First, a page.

Big Data Prefers Bare Metal
Benchmark testing of a database running on bare metal versus virtual public cloud servers found that the physical machines outperformed the virtual machines in terms of throughput and latency when running different big data workloads.
The comparative performance report released this week was commissioned by Internap Network Services and database partner Aerospike. Internap's bare metal servers were compared with high-performance virtual public cloud configurations from Amazon Web Services and Rackspace Hosting. The performance tests focused on "fast big data" workloads running Aerospike's in-memory NoSQL database.
The benchmark tests pitted Internap's four-node cluster of bare metal servers with solid-state drives (SSDs) against AWS's Elastic Compute Cloud (EC2) and Rackspace Performance Cloud Servers.
Not surprisingly, the benchmark tests found that the bare metal server outperformed the cloud servers in three big data workload tests: "inserting data," "balanced" and "read heavy" workloads.
Specifically, the benchmark tests conducted by Cloud Spectator found that bare metal servers outperformed Amazon EC2 by 51 percent and Rackspace by a factor of five for throughput speed when inserting data. For the same workload, bare metal outperformed Rackspace with 77 percent lower latency and AWS with 56 percent less latency.
For the balanced workload (50 percent read, 50 percent update), bare metal ran 50 percent faster than Amazon and 2.7 times faster than Rackspace, the benchmark test found. The Internap server registered 59 percent lower latency than Amazon and 32 percent lower than Rackspace in this big data scenario
For the read heavy workload (95 percent read, 5 percent update), bare metal outperformed AWS by 61 percent and Rackspace by a factor of 2.5. Latency was 51 percent lower than Rackspace and 48 percent lower than Amazon, the benchmarking firm reported.
“Due to the on-demand capacity and elasticity of public cloud infrastructure, many organizations using NoSQL databases for the real-time collection and analysis of massive amounts of data have opted to host their environments in public clouds,” Danny Gee, CIO at Cloud Spectator, noted in a statement. “However, our benchmark tests suggest that these types of environments can benefit from price/performance advantages when running on bare metal infrastructure.”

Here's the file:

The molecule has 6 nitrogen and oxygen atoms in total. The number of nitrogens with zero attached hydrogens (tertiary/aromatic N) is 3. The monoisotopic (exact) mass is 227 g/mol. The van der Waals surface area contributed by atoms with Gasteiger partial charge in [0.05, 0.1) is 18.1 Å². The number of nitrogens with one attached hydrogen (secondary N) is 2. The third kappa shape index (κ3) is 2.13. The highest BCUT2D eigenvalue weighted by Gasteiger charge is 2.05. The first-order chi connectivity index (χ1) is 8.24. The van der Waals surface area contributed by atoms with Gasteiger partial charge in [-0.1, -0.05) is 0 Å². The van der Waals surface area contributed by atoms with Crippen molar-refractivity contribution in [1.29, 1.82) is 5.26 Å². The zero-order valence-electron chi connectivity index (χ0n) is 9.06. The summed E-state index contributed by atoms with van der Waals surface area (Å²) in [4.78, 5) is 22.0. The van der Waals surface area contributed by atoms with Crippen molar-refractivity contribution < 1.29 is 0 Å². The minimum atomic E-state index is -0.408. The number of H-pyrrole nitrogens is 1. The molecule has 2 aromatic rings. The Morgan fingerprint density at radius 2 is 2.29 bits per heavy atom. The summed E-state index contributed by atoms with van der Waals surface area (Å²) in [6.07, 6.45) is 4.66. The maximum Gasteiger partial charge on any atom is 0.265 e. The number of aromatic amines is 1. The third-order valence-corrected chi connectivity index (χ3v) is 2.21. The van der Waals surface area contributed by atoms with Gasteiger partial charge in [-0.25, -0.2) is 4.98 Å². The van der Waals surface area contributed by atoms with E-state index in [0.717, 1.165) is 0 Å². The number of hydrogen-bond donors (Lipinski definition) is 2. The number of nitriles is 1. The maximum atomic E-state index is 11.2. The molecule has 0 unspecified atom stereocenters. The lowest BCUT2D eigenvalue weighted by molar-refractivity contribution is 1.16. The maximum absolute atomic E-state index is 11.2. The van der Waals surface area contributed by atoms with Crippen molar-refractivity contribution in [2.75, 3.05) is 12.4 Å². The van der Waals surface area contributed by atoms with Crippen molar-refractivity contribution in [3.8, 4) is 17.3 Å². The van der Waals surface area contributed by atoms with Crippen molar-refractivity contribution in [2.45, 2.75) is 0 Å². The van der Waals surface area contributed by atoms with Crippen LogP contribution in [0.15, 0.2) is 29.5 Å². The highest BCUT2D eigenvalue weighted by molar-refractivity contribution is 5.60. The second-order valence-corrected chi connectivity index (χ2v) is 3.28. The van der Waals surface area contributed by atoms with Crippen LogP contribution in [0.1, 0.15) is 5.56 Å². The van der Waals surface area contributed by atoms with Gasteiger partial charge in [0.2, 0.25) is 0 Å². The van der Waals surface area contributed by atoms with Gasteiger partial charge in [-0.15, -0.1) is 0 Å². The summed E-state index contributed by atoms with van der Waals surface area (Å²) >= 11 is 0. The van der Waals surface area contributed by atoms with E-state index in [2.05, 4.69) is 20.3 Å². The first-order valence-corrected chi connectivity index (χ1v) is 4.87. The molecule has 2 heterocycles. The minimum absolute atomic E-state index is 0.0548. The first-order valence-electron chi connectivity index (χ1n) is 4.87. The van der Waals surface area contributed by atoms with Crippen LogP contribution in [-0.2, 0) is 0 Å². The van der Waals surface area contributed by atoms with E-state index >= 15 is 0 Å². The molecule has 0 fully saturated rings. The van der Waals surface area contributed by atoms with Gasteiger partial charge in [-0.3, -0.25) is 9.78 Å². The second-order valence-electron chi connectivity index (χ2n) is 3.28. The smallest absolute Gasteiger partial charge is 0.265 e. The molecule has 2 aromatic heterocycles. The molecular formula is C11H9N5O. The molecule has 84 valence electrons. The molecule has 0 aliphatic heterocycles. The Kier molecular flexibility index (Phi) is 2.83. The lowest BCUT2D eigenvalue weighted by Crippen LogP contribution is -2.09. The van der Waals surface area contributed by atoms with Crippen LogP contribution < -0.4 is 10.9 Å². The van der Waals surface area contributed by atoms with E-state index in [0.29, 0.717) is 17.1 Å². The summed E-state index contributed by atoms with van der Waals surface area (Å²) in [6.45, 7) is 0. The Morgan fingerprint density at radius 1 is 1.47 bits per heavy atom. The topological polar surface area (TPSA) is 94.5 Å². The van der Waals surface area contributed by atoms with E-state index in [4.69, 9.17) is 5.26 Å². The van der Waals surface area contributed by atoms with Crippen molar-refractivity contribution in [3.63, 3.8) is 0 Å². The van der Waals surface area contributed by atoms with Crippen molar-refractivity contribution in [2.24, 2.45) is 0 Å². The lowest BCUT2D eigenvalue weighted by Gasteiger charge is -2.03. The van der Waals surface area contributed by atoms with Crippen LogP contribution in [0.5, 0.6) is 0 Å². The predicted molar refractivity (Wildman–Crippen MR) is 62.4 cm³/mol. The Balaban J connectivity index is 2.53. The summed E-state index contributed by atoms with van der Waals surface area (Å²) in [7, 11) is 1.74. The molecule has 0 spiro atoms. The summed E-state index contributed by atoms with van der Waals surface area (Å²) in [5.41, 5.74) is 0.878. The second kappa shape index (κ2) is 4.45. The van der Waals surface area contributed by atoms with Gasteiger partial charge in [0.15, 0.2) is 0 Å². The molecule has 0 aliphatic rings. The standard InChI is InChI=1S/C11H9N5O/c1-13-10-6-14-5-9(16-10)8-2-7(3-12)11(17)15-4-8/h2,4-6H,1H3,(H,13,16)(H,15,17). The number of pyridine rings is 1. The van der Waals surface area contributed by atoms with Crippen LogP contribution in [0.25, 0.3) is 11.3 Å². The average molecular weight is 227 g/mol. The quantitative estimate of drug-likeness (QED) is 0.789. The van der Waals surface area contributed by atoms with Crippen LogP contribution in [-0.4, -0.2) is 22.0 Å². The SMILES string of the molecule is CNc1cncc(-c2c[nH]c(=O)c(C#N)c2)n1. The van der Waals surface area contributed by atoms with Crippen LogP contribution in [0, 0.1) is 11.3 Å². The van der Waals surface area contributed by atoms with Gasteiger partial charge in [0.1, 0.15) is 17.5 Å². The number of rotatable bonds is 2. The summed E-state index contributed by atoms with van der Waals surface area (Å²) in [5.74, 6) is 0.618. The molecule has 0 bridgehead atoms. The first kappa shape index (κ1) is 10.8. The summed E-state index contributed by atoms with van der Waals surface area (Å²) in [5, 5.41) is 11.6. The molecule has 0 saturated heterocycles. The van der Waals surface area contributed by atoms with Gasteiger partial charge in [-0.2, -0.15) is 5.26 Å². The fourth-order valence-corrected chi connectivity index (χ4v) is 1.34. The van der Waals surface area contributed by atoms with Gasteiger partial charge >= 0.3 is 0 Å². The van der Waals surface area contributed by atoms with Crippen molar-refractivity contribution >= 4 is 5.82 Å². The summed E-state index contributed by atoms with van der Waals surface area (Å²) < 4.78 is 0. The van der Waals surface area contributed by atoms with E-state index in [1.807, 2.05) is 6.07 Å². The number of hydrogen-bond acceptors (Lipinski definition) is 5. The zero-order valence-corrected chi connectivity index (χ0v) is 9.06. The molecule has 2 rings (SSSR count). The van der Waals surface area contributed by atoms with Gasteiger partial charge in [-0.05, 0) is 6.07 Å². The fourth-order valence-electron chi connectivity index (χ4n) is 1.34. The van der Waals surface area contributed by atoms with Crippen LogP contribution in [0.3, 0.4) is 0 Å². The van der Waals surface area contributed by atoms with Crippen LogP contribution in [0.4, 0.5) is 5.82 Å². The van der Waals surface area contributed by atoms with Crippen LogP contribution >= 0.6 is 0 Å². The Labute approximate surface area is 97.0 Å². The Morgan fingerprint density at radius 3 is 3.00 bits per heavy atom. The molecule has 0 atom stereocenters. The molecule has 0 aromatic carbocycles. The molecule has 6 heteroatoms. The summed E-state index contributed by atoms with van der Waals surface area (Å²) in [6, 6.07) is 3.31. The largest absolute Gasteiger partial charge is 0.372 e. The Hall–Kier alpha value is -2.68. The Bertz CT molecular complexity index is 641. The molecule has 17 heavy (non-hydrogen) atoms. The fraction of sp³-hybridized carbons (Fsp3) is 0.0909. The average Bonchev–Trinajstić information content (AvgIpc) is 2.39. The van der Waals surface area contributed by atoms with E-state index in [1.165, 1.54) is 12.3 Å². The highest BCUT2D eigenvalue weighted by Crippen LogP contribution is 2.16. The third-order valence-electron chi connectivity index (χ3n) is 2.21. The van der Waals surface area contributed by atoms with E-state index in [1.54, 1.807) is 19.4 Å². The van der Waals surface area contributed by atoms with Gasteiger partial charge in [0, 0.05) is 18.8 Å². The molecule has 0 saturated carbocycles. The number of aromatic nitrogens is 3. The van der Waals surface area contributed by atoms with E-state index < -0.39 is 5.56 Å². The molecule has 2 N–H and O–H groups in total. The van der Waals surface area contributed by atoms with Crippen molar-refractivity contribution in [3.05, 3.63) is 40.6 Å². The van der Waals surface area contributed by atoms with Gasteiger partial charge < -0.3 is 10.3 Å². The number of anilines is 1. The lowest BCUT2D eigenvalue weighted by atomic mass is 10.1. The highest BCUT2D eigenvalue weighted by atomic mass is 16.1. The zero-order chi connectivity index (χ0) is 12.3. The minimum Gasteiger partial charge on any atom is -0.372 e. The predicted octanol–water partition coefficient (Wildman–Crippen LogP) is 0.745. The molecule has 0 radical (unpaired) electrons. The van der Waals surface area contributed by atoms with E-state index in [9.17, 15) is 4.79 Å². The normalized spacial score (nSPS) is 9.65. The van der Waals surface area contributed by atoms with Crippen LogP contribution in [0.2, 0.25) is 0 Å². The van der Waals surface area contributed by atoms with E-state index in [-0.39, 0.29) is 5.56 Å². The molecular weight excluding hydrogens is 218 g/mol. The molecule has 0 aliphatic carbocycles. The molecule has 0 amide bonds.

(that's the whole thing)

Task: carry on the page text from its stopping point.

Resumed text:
Cloud Spectator specializes in analyzing cloud performance for Infrastructure-as-a-Service providers.
While it's hard to draw broader conclusion from the big data tests, one take-away from the benchmark tests is that the dedicated processing resources of physical servers appear to provide more consistent performance than virtual cloud servers. What remains unclear is whether the same performance results would be obtained in other scenarios.
The Cloud Spectator study noted that bare metal servers with SSDs tend to be used in data intensive applications for analytics platforms. In these scenarios, NoSQL databases store and process user profiles, cookies, and behavioral data in real time.
Hence, the study concludes, physical hardware outperforms virtual cloud servers, at least in the narrow instance of running NoSQL workloads.
The bottom line from the benchmark tests: "For a high-performance, transaction-intensive NoSQL database such as Aerospike that parallelizes processing across cores and SSDs, dedicated hardware and strong internal network connections deliver a marked difference in performance relative to virtualized public cloud environments," the study's authors asserted.
George Leopold has written about science and technology for more than 30 years, focusing on electronics and aerospace technology. He previously served as executive editor of Electronic Engineering Times. Leopold is the author of "Calculated Risk: The Supersonic Life and Times of Gus Grissom" (Purdue University Press, 2016).